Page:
After a forced pause of a couple of years, it is finally time to meet at conferences, taking part in lectures and tutorials and discussing research ideas and results with each other.
The first chance has arrived from the third Nordic Nanolab User Meeting (NNUM), which took place at Chalmers on May 5-6.
The Nordic Nanolab Network is a collaborative network formed by the national research infrastructures for micro- and nanofabrication in the Nordic countries.
QManD took part to the meeting thanks to the posters presented by the master students Andrea D’Alessio and Núria Alcalde Herraiz, and respectively entitled “Transport measurements in YBCO nanowires to study nematic order” (left panel) and “Topological Insulator junctions fabrication to probe zero energy bound states with circuit-QED” (right panel).
The presented research focuses on understanding and controlling the enigmatic state called ‘strange metal’, appearing in high temperature superconductors at temperatures above the superconducting transition.
The main result of the paper is new evidence of an intimate connection between the strange metal state and a “directional” local charge modulation in the conducting electrons called charge density waves (CDW). More specifically, the strange metal state is suppressed by the appearance of these charge modulations, providing valuable insights into the possible mechanism behind this enigmatic state.
The experiment also shows that CDW can be controlled by applying strain to the material, leading to a novel technique of using strain to turn the strange metal state on or off. This is the first step towards a systematic study of ultra quantum matter in the lab, where strain control can be used to manipulate this new class of quantum materials.
Precise control of the doping in cuprate high-Tc superconductors is fundamental for studying the phase diagram of these materials, and can have a crucial role for technological applications. We recently developed a novel procedure, in order to tune the doping of YBCO nanostructures by using an ex-situ electromigration (EM). On this topic, we have recently published two papers.
In the first work, published on Physical Review Applied and featured as editors’ suggestion (link), we have shown that an AC biasing scheme allows to fine tune the oxygen content in our nanowires. A phase diagram, in good agreement with that of bulk YBCO, can be built using a single nanowire and successive steps of EM. Kelvin Probe Atomic Force Microscopy, used to investigate homogeneity of the nanowires after EM, confirmed the uniform distribution of oxygen atoms within the nanowires.
In the second work, published on Superconductor Science and Technology (link), we have used EM to tune the superconducting properties of nanowires-based SQUIDs. Here, EM is instrumental to suppress the critical current of the SQUID, therefore enhancing the voltage modulation depth by factors as high as 8. This result shows that EM can be used to significantly improve the nanoSQUIDs performances. Moreover, this technique can be extended to a large range of devices: indeed, it is particularly well suited for constriction type weak links and grooved Dayem bridges, where EM is expected to occur locally.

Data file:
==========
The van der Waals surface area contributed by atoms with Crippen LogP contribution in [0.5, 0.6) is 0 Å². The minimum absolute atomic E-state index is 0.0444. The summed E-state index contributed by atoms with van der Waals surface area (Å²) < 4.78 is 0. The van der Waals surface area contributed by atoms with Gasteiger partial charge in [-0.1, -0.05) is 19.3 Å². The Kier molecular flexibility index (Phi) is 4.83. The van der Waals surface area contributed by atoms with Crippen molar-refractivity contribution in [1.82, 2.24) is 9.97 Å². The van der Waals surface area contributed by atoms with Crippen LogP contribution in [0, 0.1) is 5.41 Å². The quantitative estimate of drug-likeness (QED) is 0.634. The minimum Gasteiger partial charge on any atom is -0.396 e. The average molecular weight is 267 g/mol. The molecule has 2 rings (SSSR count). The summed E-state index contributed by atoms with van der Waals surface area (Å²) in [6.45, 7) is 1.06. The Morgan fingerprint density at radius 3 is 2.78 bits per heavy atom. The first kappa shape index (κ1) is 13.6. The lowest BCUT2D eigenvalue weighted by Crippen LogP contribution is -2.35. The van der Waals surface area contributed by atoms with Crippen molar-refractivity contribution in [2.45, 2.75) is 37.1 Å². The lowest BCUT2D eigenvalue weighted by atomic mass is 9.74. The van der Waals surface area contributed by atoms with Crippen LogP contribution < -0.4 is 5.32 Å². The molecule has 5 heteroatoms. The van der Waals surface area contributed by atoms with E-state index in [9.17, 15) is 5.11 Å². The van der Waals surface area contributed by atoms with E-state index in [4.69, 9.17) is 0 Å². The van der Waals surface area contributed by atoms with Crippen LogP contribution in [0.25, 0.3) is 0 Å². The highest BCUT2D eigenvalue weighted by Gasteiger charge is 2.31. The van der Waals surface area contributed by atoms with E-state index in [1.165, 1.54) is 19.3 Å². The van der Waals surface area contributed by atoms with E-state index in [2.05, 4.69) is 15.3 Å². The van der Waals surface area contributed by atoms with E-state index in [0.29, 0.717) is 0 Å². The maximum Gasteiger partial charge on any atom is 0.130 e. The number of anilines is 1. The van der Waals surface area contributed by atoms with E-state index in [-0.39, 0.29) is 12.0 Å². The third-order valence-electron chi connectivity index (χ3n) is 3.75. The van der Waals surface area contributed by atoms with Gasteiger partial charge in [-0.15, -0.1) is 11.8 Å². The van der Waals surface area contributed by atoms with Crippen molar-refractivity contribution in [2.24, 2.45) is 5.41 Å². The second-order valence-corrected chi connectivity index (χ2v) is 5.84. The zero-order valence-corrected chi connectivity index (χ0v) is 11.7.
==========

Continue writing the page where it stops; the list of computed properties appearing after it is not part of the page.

Read our work on topological insulator Bi2Se3 nanoribbons, done in collaboration with Matteo Salvato from Università di Roma “Tor Vergata” and with the group of Donats Erts at University of Latvia. The paper has been recently published on Physical Review Applied (link).
Nanoribbons of topological insulators (TIs) have been suggested for a variety of applications exploiting the properties of the topologically protected surface Dirac states. In these proposals it is crucial to achieve a high tunability of the Fermi energy, through the Dirac point, while preserving a high mobility of the involved carriers. Tunable transport in TI nanoribbons has been achieved by chemical doping of the materials so to reduce the bulk carriers’ concentration, however at the expense of the mobility of the surface Dirac electrons, which is substantially reduced.
In this work we have studied bare Bi2Se3 nanoribbons transferred on a variety of oxide substrates and demonstrate that the use of a large relative permittivity SrTiO3 substrate enables the Fermi energy to be tuned through the Dirac point and an ambipolar field effect to be obtained. Through magnetotransport and Hall conductance measurements, performed on single Bi2Se3 nanoribbons, we have demonstrated that electron and hole carriers are exclusively high-mobility Dirac electrons, without any bulk contribution. The use of SrTiO3 allows therefore an easy field effect gating in TI nanostructures providing an ideal platform to take advantage of the properties of topological surface states.
The journal Nature Communications just published the results of a Resonant Inelastic X-ray Scattering (RIXS) experiment (link), led by the MIT professor Riccardo Comin, and conducted in collaboration with the Politecnico group of Prof. Ghiringhelli and with the QMand researcher Riccardo Arpaia.